Lastly I replay all the drum patterns because the first ones are usually crap guide patterns.
Probably all in all a week per track, all played live and no quantizing.
For anything that needed syncing (e.g. white noise hi hats) I used a clock off a Doepfer MCV24 or a Kenton Pro 2.
Also if I did own ten different VCS3s I really would disappear (further) up my own vintage arse.

TERJE
Today this seems like a pretty novel approach, but back in the 70s this must’ve been cutting edge technology. Do you know if there were lots of producers using synths to make sounds this way?

ANDY
Well there are millions of Moog demonstration LPs but most of them use live drums.
I bought a few ARP demonstration LPs but one of my favourite albums I sometimes play while re-wiring my studio is by Mort Garson called Electronic Hair Pieces. I think it´s mostly Moog again but with the Moog being used to create the drums.

TERJE
Aah, this is fantastic! Do you have any idea on how they did this? If all the sounds were recorded simultaneously, they must´ve had one crazy setup. Or did they have the possibility to record multiple layers in sync that early?
I read somewhere that Giorgio Moroder´s engineer “invented” synth syncing with I Feel Love by recording a click to tape and using that click to trigger the envelopes for each new take, but that wasn´t until 1977.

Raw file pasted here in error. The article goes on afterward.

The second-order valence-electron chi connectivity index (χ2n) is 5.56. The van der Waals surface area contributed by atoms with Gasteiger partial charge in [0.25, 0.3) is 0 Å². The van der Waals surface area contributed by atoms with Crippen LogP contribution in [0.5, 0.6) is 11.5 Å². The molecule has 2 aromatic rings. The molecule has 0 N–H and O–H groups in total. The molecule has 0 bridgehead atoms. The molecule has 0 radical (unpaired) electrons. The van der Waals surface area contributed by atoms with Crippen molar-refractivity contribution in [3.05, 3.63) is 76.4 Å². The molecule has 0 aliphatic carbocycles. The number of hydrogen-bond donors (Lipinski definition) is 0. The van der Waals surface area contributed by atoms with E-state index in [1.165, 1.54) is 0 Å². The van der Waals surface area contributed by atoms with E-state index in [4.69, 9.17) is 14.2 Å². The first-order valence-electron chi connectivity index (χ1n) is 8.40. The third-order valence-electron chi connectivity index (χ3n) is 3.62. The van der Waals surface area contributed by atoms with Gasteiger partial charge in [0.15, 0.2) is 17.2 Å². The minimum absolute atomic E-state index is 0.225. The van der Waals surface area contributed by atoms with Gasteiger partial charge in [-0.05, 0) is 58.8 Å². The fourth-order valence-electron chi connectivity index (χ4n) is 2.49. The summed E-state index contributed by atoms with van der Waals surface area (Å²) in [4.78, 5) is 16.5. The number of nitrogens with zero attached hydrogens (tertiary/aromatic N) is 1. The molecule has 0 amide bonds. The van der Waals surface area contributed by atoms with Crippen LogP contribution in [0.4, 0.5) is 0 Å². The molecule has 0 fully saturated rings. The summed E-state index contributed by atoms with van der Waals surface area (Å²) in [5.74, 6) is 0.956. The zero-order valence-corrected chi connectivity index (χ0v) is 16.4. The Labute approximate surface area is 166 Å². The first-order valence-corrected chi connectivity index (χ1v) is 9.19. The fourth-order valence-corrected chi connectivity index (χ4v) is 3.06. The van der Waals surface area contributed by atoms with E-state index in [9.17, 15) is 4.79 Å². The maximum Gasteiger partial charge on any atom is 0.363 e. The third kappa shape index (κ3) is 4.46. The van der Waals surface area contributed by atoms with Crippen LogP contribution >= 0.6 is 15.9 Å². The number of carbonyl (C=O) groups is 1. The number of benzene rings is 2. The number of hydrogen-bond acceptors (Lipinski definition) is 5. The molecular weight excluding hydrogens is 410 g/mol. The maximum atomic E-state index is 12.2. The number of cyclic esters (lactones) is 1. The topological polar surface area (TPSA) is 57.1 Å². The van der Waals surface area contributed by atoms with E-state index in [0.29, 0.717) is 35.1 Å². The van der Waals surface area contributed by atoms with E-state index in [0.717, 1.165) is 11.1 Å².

ANDY
Well in the the late 60s there were at least 8 track recorders available that were being used in studios so multi tracking wasn’t hard work.
A way to sync to tape would have been a sync pulse that would control the speed of playback through the use of an external device.
Also the idea of a click track was being used a few years back in film scores but yes it was Robbie Wedel who helped Giorgio Moroder lock in the Moog to tape.

Another way of making loops or notes or music without a sequencer was done by splicing together & making tape loops. The longer the length, the longer the sequence.
The way to do that was to determine the timing and the tempo of the track, the tempo would need to correspond to a certain number of centimeters and millimetres.